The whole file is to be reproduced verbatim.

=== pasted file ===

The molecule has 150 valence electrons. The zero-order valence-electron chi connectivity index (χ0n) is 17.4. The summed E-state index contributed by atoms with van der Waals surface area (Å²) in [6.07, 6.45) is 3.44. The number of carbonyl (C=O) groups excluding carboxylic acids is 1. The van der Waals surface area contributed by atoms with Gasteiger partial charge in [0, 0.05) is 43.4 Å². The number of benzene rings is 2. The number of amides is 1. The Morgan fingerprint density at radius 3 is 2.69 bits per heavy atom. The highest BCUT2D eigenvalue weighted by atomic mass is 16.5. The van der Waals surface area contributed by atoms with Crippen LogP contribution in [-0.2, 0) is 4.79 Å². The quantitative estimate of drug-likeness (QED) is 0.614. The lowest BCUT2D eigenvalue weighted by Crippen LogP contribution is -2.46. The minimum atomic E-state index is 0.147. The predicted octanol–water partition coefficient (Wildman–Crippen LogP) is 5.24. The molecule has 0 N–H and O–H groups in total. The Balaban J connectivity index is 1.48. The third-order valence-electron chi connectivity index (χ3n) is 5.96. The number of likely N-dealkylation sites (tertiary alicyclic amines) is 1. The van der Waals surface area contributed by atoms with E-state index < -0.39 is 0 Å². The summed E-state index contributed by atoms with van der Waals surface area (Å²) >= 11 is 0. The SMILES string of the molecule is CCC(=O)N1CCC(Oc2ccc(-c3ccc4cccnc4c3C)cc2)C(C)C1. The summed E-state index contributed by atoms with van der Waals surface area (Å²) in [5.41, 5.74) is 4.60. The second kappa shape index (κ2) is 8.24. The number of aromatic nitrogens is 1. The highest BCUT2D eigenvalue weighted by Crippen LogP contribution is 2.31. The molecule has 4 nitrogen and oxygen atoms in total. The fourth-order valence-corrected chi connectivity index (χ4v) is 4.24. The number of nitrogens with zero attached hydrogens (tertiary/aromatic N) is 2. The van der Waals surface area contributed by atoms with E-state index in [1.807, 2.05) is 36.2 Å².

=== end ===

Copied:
The molecule has 150 valence electrons. The zero-order valence-electron chi connectivity index (χ0n) is 17.4. The summed E-state index contributed by atoms with van der Waals surface area (Å²) in [6.07, 6.45) is 3.44. The number of carbonyl (C=O) groups excluding carboxylic acids is 1. The van der Waals surface area contributed by atoms with Gasteiger partial charge in [0, 0.05) is 43.4 Å². The number of benzene rings is 2. The number of amides is 1. The Morgan fingerprint density at radius 3 is 2.69 bits per heavy atom. The highest BCUT2D eigenvalue weighted by atomic mass is 16.5. The van der Waals surface area contributed by atoms with Crippen LogP contribution in [-0.2, 0) is 4.79 Å². The quantitative estimate of drug-likeness (QED) is 0.614. The lowest BCUT2D eigenvalue weighted by Crippen LogP contribution is -2.46. The minimum atomic E-state index is 0.147. The predicted octanol–water partition coefficient (Wildman–Crippen LogP) is 5.24. The molecule has 0 N–H and O–H groups in total. The Balaban J connectivity index is 1.48. The third-order valence-electron chi connectivity index (χ3n) is 5.96. The number of likely N-dealkylation sites (tertiary alicyclic amines) is 1. The van der Waals surface area contributed by atoms with E-state index < -0.39 is 0 Å². The summed E-state index contributed by atoms with van der Waals surface area (Å²) >= 11 is 0. The SMILES string of the molecule is CCC(=O)N1CCC(Oc2ccc(-c3ccc4cccnc4c3C)cc2)C(C)C1. The summed E-state index contributed by atoms with van der Waals surface area (Å²) in [5.41, 5.74) is 4.60. The second kappa shape index (κ2) is 8.24. The number of aromatic nitrogens is 1. The highest BCUT2D eigenvalue weighted by Crippen LogP contribution is 2.31. The molecule has 4 nitrogen and oxygen atoms in total. The fourth-order valence-corrected chi connectivity index (χ4v) is 4.24. The number of nitrogens with zero attached hydrogens (tertiary/aromatic N) is 2. The van der Waals surface area contributed by atoms with E-state index in [1.807, 2.05) is 36.2 Å².